Last weekend was the Lidingöloppet, which promotes itself as the worlds largest cross country race. The 30 km race is famous in Stockholm and part of En Svensk Klassiker, or in English the "Swedish Classic", which involves completing 4 endurance events in a 12 month period. Aside from the Lidingöloppet, the classic events include: Engelbrektsloppet, Vasaloppet or Öppet Spår, in cross-country skiing; Vätternrundan, cycling; and Vansbrosimningen, swimming.
Seeing I had heard a lot about it, I decided it would be fun to run it, and it was good timing in terms of a challenging final lead up event 3 weeks out from the Amsterdam marathon. I wanted to treat it as a marathon training run, so hadn't been focusing on training specifically for the race itself (e.g. no tapering). The night before, I opened my race pack, and realised I had been placed in the last start group, number 11, which I knew had the potential to ruin my experience, if it was busy with insufficient overtaking space.
I went out to Lidingö around midday on what was a beautiful day, 20 odd degrees, a few dark clouds around, but pretty much perfect running conditions. As I wasn't allowed to change into an earlier group I had some time to kill, so I sat around and watched the start group battling it out on one of the TV screens they had put up. It was a Kenyan, Ethiopian and a couple of Swedes leading the charge. Running at around 3:15/km, these guys do not mess around!
I headed for the start line, luckily allowing myself 45 minutes to get there, as it was a 30 minute walk from the bag drop area! I think it could be planned a little better, save people the long walk. On the way to the start I saw a few sections of the trail where large streams of runners were already passing by. I wasn't sure exactly how early this was but it looked very busy.
Having never run this distance or type of trail race before I wasn't really sure what time I should aim for. I decided just to run based on how I felt, and see how busy the trail was. As I took off I thought I could stick to just 5 minutes per km. The first few kilometres were fine in terms of number of people, as we had started 10 minutes behind start group 10, so I ran freely, and fairly quickly. But as soon as we caught the back of the first start group a new style of running began, one which involved zigzagging, tree dodging, rock jumping, and side footing, as I battled to get past people.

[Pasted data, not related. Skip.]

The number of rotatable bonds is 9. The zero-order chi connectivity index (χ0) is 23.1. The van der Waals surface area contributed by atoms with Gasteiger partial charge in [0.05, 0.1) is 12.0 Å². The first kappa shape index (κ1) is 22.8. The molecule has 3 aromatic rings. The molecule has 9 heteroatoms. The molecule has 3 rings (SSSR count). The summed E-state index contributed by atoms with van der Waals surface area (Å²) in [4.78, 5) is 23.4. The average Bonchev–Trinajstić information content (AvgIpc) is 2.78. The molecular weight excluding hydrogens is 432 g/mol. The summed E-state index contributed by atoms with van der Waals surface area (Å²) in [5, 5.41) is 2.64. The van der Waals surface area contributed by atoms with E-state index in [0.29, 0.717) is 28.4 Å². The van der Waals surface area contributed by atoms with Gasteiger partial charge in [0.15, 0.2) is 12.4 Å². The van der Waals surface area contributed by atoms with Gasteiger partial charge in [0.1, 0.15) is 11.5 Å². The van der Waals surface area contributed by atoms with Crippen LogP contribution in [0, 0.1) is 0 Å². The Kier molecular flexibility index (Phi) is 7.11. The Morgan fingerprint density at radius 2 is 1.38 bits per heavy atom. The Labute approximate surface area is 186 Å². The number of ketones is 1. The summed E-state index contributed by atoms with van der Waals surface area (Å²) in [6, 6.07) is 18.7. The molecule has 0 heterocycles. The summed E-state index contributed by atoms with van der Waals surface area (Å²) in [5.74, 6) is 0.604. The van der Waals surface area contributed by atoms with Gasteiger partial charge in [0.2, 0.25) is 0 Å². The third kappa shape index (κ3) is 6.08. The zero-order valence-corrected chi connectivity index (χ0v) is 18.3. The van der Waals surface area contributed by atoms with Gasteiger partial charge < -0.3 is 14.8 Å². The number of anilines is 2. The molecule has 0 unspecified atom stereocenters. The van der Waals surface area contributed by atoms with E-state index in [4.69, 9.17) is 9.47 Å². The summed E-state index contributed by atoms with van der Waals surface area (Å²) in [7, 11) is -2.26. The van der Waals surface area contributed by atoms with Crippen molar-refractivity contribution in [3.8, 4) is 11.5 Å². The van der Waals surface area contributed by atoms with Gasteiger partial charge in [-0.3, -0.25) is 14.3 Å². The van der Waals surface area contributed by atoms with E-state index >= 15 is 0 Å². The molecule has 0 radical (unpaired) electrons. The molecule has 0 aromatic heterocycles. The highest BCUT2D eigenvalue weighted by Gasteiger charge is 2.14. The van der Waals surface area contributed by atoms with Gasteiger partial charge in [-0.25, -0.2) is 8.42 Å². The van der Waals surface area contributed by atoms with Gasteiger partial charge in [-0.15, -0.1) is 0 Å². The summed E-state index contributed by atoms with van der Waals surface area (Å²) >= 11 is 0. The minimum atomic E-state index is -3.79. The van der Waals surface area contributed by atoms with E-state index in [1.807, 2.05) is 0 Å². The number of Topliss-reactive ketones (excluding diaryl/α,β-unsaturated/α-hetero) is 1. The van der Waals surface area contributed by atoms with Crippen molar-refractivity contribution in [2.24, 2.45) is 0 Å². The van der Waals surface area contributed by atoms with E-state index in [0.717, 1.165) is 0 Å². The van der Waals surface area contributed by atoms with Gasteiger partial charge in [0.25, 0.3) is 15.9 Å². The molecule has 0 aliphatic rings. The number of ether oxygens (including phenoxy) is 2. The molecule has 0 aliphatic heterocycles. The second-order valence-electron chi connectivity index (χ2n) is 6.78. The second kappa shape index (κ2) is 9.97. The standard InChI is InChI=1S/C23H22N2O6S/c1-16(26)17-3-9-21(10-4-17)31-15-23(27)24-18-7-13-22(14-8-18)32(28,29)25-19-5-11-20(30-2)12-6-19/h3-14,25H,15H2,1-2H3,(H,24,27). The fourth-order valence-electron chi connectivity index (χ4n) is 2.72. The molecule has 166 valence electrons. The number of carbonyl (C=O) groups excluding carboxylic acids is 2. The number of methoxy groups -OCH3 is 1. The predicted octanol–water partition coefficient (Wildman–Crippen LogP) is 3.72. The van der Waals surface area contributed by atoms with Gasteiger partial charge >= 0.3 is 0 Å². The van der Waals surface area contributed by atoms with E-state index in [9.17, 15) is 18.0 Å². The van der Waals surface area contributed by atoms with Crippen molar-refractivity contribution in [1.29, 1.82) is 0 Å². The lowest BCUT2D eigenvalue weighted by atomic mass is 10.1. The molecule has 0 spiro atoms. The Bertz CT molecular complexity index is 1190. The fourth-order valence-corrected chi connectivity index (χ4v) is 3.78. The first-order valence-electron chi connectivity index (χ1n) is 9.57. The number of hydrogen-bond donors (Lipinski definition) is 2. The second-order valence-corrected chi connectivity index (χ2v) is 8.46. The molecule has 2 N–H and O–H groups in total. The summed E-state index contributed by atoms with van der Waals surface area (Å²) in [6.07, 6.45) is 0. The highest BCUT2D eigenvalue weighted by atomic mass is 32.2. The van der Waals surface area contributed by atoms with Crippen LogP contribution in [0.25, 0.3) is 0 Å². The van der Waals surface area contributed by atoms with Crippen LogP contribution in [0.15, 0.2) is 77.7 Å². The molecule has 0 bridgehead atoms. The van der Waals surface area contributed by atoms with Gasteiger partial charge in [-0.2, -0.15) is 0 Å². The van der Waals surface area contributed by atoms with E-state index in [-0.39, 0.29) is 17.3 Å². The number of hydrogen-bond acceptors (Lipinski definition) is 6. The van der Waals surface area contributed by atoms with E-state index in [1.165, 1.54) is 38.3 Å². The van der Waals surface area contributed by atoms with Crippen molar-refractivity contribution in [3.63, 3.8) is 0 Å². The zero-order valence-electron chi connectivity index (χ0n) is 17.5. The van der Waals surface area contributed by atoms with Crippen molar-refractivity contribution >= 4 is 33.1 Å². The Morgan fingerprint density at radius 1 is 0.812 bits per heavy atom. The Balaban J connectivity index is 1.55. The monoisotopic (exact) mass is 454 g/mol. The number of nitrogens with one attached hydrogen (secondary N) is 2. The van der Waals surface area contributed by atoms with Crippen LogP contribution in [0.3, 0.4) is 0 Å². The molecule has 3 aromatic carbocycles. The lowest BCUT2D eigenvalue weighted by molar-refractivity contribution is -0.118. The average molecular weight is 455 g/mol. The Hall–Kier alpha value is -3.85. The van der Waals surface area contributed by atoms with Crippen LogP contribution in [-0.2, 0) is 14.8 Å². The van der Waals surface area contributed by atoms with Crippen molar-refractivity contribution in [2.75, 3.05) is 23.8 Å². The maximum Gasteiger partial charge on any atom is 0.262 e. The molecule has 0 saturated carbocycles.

At first I thought "this is ok, I am going to feel great because I will just be passing people the whole time". But inevitably I was held up several times, and found it hard not to become frustrated with people who insisted on blocking the "overtaking lane". As much as I try and put my competitive self to the side sometimes, I usually find I can't help myself, but I really just wanted to be able to run freely and enjoy the trail. I can only blame myself though, I should have made sure I was in an earlier start group.
The people blockades aside though I still enjoyed the run, and it went well overall in terms of my time and how my body felt. All the strength work I did after my ITB and knee problems seem to have paid off as I have managed a pretty heavy work load recently and stayed injury free. I also practiced my marathon race nutrition eating two gels in the first half of the race and didn't have any issues with my stomach. I finished in 2:14:57, which a friend told me afterwards meant that I qualified for a silver rather than a bronze medal - you get it if run a sub 2:15 time as a male so I made it by 3 seconds!
I would gladly recommend the Lidingöloppet, it was well organised, and as long as you can start with the right paced group, I think you would have a relatively hassle free run. I will be back to run it again!